WWDC22 SALE: Save 50% on all my Swift books and bundles! >>

Correct way to load a Raw image into an Image view

Forums > Swift

I am trying to load a raw image from a Canon mirrorless camera (these are files with a .CR3 extension) to view in a Swift UI app. It appears that you use the contents of one of these files to create a CIFilter object. However all of the relevant initializers for this object seeem to be deprecated (see here: https://developer.apple.com/documentation/coreimage/cifilter). Is anyone aware of the correct way to load one of these images? This is how I have found to do it currently, however it is using the aforementioned deprecated initializer.

struct ContentView: View {
    @State private var image: Image?
    var body: some View {
        VStack {
        .onAppear(perform: loadImage)
    func loadImage() {
        let path = "/Users/sam/Downloads/8B0A1479.CR3"
        let url = URL(fileURLWithPath: path)
        let data = try! Data(contentsOf: url)
        let filter =  CIFilter(imageData: data)
        let ciImage = (filter?.outputImage)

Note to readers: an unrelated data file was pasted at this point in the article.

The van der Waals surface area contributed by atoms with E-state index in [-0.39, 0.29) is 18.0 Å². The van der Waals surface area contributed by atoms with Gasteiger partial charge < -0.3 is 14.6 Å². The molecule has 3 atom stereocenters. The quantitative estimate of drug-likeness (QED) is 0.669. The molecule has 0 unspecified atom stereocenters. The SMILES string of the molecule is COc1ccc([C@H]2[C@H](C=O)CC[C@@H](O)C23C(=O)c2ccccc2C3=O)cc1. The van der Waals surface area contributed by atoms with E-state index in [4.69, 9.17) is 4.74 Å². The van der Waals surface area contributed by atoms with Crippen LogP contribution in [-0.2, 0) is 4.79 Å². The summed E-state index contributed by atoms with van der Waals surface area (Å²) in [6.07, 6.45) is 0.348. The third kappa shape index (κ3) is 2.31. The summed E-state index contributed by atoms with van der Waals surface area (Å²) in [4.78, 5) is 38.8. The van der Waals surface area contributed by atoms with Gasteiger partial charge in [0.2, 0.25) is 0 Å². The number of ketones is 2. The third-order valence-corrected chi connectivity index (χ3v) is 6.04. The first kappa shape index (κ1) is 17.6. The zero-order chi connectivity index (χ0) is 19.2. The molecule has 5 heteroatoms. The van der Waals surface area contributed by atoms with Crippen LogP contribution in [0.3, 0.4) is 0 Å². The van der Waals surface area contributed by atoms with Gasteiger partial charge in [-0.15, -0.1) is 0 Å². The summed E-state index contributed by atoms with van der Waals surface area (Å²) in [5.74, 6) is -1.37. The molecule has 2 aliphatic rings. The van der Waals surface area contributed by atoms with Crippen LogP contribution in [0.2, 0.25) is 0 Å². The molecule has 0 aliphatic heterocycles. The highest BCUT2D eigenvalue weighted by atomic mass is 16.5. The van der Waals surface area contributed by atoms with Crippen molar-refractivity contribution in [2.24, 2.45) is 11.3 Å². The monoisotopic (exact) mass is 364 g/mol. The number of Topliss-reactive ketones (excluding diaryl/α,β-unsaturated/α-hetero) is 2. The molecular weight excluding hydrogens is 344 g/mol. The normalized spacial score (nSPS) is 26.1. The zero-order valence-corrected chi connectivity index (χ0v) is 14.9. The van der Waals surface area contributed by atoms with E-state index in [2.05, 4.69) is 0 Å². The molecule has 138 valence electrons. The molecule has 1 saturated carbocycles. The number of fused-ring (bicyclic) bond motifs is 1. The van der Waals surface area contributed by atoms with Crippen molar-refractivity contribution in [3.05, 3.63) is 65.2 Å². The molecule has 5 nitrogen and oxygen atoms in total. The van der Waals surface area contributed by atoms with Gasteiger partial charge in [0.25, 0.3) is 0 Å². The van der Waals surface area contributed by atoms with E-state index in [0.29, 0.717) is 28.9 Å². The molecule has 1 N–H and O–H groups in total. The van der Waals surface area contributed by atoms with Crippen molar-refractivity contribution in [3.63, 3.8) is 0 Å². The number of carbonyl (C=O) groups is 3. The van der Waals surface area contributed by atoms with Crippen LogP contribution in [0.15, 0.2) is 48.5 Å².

let rep = NSCIImageRep(ciImage: ciImage!)
        let nsImage = NSImage(size: rep.size)
        image = Image(nsImage: nsImage)


Hi. I am in a very similar situation. I also want to load and convert binary and UInt16 data arrays into raw image data. Did you find a different way on how to do this?

I was looking at the RawPhoto tutorials from Apple, which is not very transparent to me in this context, but it might be hidden in there somewhere: https://developer.apple.com/documentation/avfoundation/cameras_and_media_capture/capturing_photos_in_raw_and_apple_proraw_formats


I think we are suppsoed to use this (new?) CIRAWFilter class:



This works for me with a Canon raw photo (CR2):

let rawimgpath = "/...path.../IMG_4650.CR2"
let rawimgurl = URL(fileURLWithPath: rawimgpath)

let rawfilter = CIRAWFilter(imageURL: rawimgurl)
let rawimg = rawfilter?.outputImage


Hacking with Swift is sponsored by Emerge

SPONSORED Why are Swift reference types bad for app startup time, and what’s the performance cost of protocol conformances? That’s just a couple of the topics you can learn about on the Emerge blog — written by the app performance experts behind Emerge’s advanced app optimization and monitoring tools, based on their experience of working at companies like Apple, Airbnb, Snap, and Spotify.

Find out more

Sponsor Hacking with Swift and reach the world's largest Swift community!

Reply to this topic…

You need to create an account or log in to reply.

All interactions here are governed by our code of conduct.

Unknown user

You are not logged in

Log in or create account

Link copied to your pasteboard.